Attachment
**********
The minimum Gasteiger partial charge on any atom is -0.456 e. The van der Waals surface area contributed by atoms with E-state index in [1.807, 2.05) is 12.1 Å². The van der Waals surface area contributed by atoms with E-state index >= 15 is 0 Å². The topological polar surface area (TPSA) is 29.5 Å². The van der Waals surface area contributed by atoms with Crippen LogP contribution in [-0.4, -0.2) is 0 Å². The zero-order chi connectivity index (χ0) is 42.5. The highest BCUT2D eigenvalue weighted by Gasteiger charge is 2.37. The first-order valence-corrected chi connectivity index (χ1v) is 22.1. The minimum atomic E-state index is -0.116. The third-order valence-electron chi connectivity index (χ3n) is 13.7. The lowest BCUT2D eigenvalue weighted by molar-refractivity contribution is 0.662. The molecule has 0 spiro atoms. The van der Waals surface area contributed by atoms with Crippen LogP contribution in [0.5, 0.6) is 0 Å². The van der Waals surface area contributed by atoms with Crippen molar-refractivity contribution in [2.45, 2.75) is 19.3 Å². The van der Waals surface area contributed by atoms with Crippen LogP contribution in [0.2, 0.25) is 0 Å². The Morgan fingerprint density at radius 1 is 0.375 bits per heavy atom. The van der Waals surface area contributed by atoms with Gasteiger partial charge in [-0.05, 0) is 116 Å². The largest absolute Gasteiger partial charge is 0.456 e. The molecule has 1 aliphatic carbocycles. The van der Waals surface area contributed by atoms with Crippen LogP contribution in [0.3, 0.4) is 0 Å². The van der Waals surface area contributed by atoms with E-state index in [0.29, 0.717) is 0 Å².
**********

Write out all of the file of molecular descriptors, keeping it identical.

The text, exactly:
The minimum Gasteiger partial charge on any atom is -0.456 e. The van der Waals surface area contributed by atoms with E-state index in [1.807, 2.05) is 12.1 Å². The van der Waals surface area contributed by atoms with E-state index >= 15 is 0 Å². The topological polar surface area (TPSA) is 29.5 Å². The van der Waals surface area contributed by atoms with Crippen LogP contribution in [-0.4, -0.2) is 0 Å². The zero-order chi connectivity index (χ0) is 42.5. The highest BCUT2D eigenvalue weighted by Gasteiger charge is 2.37. The first-order valence-corrected chi connectivity index (χ1v) is 22.1. The minimum atomic E-state index is -0.116. The third-order valence-electron chi connectivity index (χ3n) is 13.7. The lowest BCUT2D eigenvalue weighted by molar-refractivity contribution is 0.662. The molecule has 0 spiro atoms. The van der Waals surface area contributed by atoms with Crippen LogP contribution in [0.5, 0.6) is 0 Å². The van der Waals surface area contributed by atoms with Crippen molar-refractivity contribution in [2.45, 2.75) is 19.3 Å². The van der Waals surface area contributed by atoms with Crippen LogP contribution in [0.2, 0.25) is 0 Å². The Morgan fingerprint density at radius 1 is 0.375 bits per heavy atom. The van der Waals surface area contributed by atoms with Gasteiger partial charge in [-0.05, 0) is 116 Å². The largest absolute Gasteiger partial charge is 0.456 e. The molecule has 1 aliphatic carbocycles. The van der Waals surface area contributed by atoms with Crippen LogP contribution in [0.3, 0.4) is 0 Å². The van der Waals surface area contributed by atoms with E-state index in [0.29, 0.717) is 0 Å².